Around the World with PayPay is a series of articles featuring our global workplace, with people gathered from approximately 40 countries around the world. The article consists of two parts: “FROM OUTSIDE” (published every first Thursday of the month) focuses on a comparison between Japan and the interviewee’s home country. “FROM INSIDE” (published every second Friday of the month) focuses on experiences within PayPay.
In this article, we’ve sat down with Khiem Nguyen from Viet Nam!
Don’t forget to check out past issues too.
* The Japanese version of the article is available here.
Country: Viet Nam / Years in Japan: 7 / What do you do at PayPay: Backend engineer / Location: Kanagawa
“I quit my job, spent 6 months studying the language, and came to Japan.”
Where are you from?
A city in the countryside of northern Viet Nam, called Thai Binh. You probably haven’t heard the name before because it isn’t all that famous, but it’s about 100kms or a 3 hours bus ride away from Hanoi, the capital. I came to Japan around 7 years ago, back in 2015.
What do you recommend doing in Viet Nam?
If sightseeing is what you’re after, you should definitely go to Da Nang. There’s a lot you can do there – the beach is especially beautiful and the food is great – so it’s a popular destination for domestic travelers too. You can catch a direct flight there from Tokyo, plus it isn’t too far a side-trip to the world heritage Hoi An or one of the most beautiful beaches in the world – Nha Trang.
If you want to get a more down-to-earth feel of how people live in Viet Nam, you should check out Ho Chi Minh and the Mekong River Delta area, which is towards the southern end of the country. Ho Chi Minh is the biggest city in Viet Nam and is always bustling with people. Going west from there and you’ll find the Mekong River Delta, where you can lay eyes on the “on-water” lifestyle of the people living there. You may have heard of the floating market, but you can enjoy a variety of other activities on the water too. There are many rivers coursing through the area, hence in Vietnamese, it’s referred to as the Cuu Long area, meaning “nine dragons,” because there are 9 big rivers crossing the area. Also, you should absolutely try the food here too!
Recommend a dish from Viet Nam?
The first to mind is pho, a Vietnamese soup that you can get pretty much anywhere in Japan. Banh mi, a type of sandwich or roll, is also nice and readily available outside of Viet Nam.
My soul food is pho cuon – I really recommend it, but unfortunately, I’ve never seen it served in Japan even though there are a lot of Vietnamese restaurants. It’s cooked beef and vegetables in a wrap, sort of like a spring roll.
Although they don’t have pho cuon, Thi Thi, a Vietnamese restaurant in Kamata is very nice. They serve south Vietnamese food which is even tastier than quite a few restaurants in Viet Nam. Make sure you try the bun bo hue, a type of spicy rice noodles with beef in it!
Where do you live now?
What do you recommend in Japan?
Nikko! It’s so easy to get there by public transport – a two hour train ride from Asakusa Station or a bus ride from Tokyo Station. It’s an absolutely beautiful world heritage surrounded by nature. You can read up on Nikko if you visit Tochigi Prefecture’s official website, where there’s information about the famous shrine or onsens (hot springs) and ryokans (Japanese style hotels) in Oku-Nikko, but in my opinion, going for a hike or trek in Autumn when all the leaves have turned red is the best experience. My recommendation for a trekking course is the one crossing Senjogahara Marshland. Not too far off are the Kinugawa onsens and theme parks like the Tobu World Square or Edo Wonderland, which are good visits. The Tobu World Square is a great visit if you can’t travel the globe – you can see all the famous monuments from around the world as miniatures.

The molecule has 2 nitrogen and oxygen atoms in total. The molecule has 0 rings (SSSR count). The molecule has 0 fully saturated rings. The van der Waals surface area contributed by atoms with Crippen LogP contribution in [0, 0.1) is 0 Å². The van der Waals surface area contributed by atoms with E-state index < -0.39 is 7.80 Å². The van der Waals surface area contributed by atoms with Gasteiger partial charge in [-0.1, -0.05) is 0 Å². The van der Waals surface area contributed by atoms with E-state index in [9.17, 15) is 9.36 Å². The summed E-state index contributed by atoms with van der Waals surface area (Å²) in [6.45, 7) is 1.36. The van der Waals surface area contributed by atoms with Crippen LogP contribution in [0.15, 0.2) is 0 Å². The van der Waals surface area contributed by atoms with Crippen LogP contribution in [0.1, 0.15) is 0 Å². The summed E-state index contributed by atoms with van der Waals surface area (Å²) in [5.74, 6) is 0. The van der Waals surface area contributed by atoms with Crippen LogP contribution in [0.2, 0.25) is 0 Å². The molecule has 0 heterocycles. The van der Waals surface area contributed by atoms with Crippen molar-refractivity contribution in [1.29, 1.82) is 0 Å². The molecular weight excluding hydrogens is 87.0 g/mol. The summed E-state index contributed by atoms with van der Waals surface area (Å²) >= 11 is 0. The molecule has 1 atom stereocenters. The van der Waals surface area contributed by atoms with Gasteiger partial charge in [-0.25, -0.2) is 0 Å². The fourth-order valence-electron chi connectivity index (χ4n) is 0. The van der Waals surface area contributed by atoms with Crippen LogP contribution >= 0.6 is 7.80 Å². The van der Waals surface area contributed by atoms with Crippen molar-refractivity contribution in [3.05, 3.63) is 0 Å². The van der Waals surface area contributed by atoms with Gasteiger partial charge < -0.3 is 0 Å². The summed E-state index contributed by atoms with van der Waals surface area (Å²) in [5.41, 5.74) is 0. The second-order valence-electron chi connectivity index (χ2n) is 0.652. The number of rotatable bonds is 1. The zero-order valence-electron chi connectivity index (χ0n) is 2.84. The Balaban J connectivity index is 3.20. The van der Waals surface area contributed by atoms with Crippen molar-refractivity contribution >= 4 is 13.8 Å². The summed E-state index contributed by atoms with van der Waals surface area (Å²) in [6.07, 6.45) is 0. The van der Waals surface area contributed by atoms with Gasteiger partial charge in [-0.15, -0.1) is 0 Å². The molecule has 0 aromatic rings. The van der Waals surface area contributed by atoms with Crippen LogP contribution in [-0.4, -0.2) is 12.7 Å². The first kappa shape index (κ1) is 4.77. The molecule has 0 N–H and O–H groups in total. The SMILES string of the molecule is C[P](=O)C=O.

What is similar between Viet Nam and Japan?
I guess I can say that the people in both countries are foodies, and they both happen to use chopsticks!
What’s the main reason you came to Japan?
I’d always been interested in Japan since high school. After graduating, I started working for a Japanese business making social games, located in Viet Nam. I saw how skilled the Japanese engineers were, so given that Japan is also the most developed country in Asia and I could expect to learn a lot and develop my skills, I quit my job, spent 6 months studying the language, and came to Japan.
The first year in Japan was the most difficult in terms of getting used to everything, partly because there were only Japanese people in the office I was working at. I started to get used to things in the second year, at which point I could speak enough Japanese to get by on a daily basis. That’s not to say I’m super fluent in the language though, even after 7 years – most of my friends are Vietnamese and I don’t need to use Japanese too frequently, especially now I’m working at PayPay too.
What’s been difficult living in Japan?
Finding a house, if you’re a foreigner. There’s so much paperwork, so many “tetsuzuki (=Japanese for procedures),” and it’s common that landlords aren’t too happy about opening their doors to a foreigner. At least back when I arrived. Nowadays, it’s easier since there are more and more companies supporting foreigners getting set-up and Japan’s now more opening for foreigners
Check back in next week for “FROM INSIDE” !
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Special thanks: Khiem Nguyen / Author: Kye / Managing Editor: Az
*Employees’ affiliations are as of the time of the interview.